Not really a clarification. Reaffirms our current understanding. The statement against doing it "way too often" clearly indicates there is a limit to what will pass a Google hand check, while understandably being ambiguous about what that limit is.
What can you take away?
1. Heavy reciprocal linking won't pass a hand check.
2. Light reciprocal linking, both as naturally occurs between similar sites, and apparently the unnatural kind may pass a hand check if it's light.
3. The limits of reciprocal linking are purposely left ambiguous which means either there is no clear number by policy or algo to how many recips you can have, it is hard to put a number to it because it occurs naturally, and/or the limits are left to the judgement of individual hand checkers, i.e. Google reserves editorial discretion when performing a hand check.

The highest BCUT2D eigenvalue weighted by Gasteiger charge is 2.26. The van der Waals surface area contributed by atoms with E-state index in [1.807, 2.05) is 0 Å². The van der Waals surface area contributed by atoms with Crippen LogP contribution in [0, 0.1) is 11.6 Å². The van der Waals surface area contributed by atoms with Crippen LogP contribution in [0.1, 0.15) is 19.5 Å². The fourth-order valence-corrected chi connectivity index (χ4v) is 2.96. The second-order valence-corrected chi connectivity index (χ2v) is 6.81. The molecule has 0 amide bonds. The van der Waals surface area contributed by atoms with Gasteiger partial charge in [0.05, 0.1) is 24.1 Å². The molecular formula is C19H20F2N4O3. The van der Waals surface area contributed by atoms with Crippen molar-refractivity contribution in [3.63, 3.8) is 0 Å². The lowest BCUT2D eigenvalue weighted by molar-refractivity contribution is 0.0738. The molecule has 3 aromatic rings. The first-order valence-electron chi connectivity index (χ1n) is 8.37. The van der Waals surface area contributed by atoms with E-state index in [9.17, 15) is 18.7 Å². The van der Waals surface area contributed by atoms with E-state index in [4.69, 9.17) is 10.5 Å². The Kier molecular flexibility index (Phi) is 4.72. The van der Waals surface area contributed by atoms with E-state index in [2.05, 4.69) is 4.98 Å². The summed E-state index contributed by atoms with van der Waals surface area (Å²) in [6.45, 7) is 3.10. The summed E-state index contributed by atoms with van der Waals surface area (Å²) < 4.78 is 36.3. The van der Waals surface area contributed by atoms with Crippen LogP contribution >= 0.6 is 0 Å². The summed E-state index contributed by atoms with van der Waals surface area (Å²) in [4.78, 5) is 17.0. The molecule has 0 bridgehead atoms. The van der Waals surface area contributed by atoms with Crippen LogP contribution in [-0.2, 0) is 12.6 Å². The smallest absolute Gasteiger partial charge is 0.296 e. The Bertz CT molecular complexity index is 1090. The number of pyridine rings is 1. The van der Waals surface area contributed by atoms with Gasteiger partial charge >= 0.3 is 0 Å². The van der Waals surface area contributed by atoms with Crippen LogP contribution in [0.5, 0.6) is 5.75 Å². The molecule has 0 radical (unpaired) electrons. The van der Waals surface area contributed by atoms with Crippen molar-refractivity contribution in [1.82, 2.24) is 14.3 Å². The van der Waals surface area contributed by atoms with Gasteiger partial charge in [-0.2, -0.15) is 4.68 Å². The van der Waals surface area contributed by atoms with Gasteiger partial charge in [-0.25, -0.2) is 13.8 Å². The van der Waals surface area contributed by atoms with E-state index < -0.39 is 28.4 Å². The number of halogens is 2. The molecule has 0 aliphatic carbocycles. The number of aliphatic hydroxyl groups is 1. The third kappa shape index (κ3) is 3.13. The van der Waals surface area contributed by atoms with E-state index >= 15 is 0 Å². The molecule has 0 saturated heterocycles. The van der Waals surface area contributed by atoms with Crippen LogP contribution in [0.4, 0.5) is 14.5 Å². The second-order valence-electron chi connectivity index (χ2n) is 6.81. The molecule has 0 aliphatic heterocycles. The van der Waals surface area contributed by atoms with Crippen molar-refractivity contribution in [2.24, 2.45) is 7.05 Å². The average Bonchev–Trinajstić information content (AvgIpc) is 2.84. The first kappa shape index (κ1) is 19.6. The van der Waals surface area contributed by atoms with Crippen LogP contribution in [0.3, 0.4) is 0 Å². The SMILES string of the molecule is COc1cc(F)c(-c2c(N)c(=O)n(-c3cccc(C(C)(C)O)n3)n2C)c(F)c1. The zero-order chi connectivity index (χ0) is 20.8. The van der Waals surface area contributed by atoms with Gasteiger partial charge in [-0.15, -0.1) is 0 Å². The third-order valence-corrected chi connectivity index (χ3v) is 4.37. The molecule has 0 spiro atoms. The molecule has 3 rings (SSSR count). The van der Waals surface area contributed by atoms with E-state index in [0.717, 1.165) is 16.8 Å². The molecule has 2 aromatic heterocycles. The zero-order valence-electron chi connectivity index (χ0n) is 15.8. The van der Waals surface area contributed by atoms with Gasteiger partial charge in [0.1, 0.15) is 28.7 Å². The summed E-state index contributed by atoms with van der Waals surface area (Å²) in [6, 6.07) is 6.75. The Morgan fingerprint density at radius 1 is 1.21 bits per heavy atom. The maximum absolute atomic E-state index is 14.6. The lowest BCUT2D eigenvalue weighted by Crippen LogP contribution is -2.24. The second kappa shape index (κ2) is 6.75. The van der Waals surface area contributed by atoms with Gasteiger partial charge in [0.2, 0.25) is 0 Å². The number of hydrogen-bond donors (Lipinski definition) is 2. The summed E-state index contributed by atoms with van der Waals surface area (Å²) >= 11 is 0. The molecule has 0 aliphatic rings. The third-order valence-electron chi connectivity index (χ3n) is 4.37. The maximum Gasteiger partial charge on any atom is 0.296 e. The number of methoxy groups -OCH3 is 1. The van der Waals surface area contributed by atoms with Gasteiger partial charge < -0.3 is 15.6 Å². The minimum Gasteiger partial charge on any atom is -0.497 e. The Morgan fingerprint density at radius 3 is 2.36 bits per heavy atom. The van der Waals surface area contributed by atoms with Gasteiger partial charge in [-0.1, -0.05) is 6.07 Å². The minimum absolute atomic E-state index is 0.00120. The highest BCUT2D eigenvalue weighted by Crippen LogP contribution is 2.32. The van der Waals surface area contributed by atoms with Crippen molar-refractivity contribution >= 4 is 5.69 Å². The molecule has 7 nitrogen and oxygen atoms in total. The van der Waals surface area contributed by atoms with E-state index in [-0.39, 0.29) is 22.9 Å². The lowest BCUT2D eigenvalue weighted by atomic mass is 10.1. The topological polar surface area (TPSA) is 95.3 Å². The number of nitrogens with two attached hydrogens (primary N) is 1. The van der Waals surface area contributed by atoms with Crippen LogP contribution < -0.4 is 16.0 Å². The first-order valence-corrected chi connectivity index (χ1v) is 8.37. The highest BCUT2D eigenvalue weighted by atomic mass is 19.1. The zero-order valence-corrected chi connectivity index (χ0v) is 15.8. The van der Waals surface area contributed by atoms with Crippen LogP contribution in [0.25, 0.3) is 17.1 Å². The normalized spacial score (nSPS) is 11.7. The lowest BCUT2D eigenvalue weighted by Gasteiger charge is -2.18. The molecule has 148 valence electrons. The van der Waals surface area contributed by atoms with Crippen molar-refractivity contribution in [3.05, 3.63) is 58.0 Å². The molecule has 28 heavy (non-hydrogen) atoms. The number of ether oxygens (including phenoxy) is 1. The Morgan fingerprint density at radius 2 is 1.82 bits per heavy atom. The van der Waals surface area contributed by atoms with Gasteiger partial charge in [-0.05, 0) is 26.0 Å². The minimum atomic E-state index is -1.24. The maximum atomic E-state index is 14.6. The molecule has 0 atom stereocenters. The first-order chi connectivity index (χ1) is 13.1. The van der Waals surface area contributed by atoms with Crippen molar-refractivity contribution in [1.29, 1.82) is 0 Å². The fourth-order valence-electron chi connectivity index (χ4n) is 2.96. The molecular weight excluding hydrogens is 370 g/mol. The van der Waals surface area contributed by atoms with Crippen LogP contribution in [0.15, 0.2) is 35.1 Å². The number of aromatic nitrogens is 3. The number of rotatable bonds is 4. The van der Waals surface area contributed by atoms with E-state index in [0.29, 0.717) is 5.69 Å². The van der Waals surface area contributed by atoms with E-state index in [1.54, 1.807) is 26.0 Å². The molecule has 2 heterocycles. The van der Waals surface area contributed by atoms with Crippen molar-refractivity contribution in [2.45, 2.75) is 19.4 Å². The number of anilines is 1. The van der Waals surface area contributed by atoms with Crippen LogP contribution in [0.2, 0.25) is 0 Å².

As we all know, reciprocal linkage occurs naturally, when quality sites cite each other's content. So penalizing reciprocal linking may lead to too much collateral damage. Some people have reported penalties but I have no personal experience with those cases so I can't vouch for that one way or the other if those were a hand check or algo related.
There's nothing new there. I think the important thing for people to understand, and most webmasters today finally understand it, is that extensive reciprocal linking won't pass a hand check. So when planning your SEO, especially if you're planning for the long term, that's a consideration to know and understand.
I'm not saying heavy reciprocal linking will get you banned. I'm only saying that it's clear that it may not pass a hand check if your site suddenly comes under scrutiny- for instance by Google's quality checkers, or if your site is reported by a competitor. A large multipage reciprocal link directory won't likely pass a hand check either at Google or Yahoo- especially if it bears obvious footprints of having been software generated.
All in all, nothing new, just what we've known all along.